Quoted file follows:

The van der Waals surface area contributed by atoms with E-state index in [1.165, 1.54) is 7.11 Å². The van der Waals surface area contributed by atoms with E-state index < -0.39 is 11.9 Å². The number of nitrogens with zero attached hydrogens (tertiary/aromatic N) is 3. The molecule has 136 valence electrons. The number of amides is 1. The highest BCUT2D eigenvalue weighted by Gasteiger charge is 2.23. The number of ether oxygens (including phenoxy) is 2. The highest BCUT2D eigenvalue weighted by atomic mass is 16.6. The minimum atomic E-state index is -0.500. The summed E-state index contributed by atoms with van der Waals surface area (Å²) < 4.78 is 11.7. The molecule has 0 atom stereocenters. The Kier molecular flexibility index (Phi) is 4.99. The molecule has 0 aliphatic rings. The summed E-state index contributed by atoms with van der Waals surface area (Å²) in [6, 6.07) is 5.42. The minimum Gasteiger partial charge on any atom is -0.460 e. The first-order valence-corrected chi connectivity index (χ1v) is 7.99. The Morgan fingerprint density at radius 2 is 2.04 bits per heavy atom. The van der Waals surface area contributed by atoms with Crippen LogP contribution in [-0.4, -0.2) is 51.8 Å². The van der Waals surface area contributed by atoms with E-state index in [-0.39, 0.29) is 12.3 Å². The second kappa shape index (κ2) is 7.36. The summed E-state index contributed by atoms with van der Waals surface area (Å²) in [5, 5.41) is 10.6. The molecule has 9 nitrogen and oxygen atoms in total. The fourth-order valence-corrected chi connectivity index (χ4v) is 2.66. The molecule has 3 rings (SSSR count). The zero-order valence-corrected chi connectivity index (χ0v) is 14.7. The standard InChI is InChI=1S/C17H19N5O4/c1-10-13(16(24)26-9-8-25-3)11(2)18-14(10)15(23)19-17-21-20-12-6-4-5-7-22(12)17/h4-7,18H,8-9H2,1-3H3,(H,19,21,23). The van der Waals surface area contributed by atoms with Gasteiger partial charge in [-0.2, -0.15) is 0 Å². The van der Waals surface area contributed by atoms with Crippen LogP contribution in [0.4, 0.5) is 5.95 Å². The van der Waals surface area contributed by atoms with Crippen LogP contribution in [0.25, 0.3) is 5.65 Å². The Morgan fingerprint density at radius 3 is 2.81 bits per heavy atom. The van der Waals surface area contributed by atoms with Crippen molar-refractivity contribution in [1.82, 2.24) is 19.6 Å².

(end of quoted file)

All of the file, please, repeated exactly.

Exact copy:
The van der Waals surface area contributed by atoms with E-state index in [1.165, 1.54) is 7.11 Å². The van der Waals surface area contributed by atoms with E-state index < -0.39 is 11.9 Å². The number of nitrogens with zero attached hydrogens (tertiary/aromatic N) is 3. The molecule has 136 valence electrons. The number of amides is 1. The highest BCUT2D eigenvalue weighted by Gasteiger charge is 2.23. The number of ether oxygens (including phenoxy) is 2. The highest BCUT2D eigenvalue weighted by atomic mass is 16.6. The minimum atomic E-state index is -0.500. The summed E-state index contributed by atoms with van der Waals surface area (Å²) < 4.78 is 11.7. The molecule has 0 atom stereocenters. The Kier molecular flexibility index (Phi) is 4.99. The molecule has 0 aliphatic rings. The summed E-state index contributed by atoms with van der Waals surface area (Å²) in [6, 6.07) is 5.42. The minimum Gasteiger partial charge on any atom is -0.460 e. The first-order valence-corrected chi connectivity index (χ1v) is 7.99. The Morgan fingerprint density at radius 2 is 2.04 bits per heavy atom. The van der Waals surface area contributed by atoms with Crippen LogP contribution in [-0.4, -0.2) is 51.8 Å². The van der Waals surface area contributed by atoms with E-state index in [-0.39, 0.29) is 12.3 Å². The second kappa shape index (κ2) is 7.36. The summed E-state index contributed by atoms with van der Waals surface area (Å²) in [5, 5.41) is 10.6. The molecule has 9 nitrogen and oxygen atoms in total. The fourth-order valence-corrected chi connectivity index (χ4v) is 2.66. The molecule has 3 rings (SSSR count). The zero-order valence-corrected chi connectivity index (χ0v) is 14.7. The standard InChI is InChI=1S/C17H19N5O4/c1-10-13(16(24)26-9-8-25-3)11(2)18-14(10)15(23)19-17-21-20-12-6-4-5-7-22(12)17/h4-7,18H,8-9H2,1-3H3,(H,19,21,23). The van der Waals surface area contributed by atoms with Gasteiger partial charge in [-0.2, -0.15) is 0 Å². The van der Waals surface area contributed by atoms with Crippen LogP contribution in [0.4, 0.5) is 5.95 Å². The van der Waals surface area contributed by atoms with Crippen LogP contribution in [0.25, 0.3) is 5.65 Å². The Morgan fingerprint density at radius 3 is 2.81 bits per heavy atom. The van der Waals surface area contributed by atoms with Crippen molar-refractivity contribution in [1.82, 2.24) is 19.6 Å².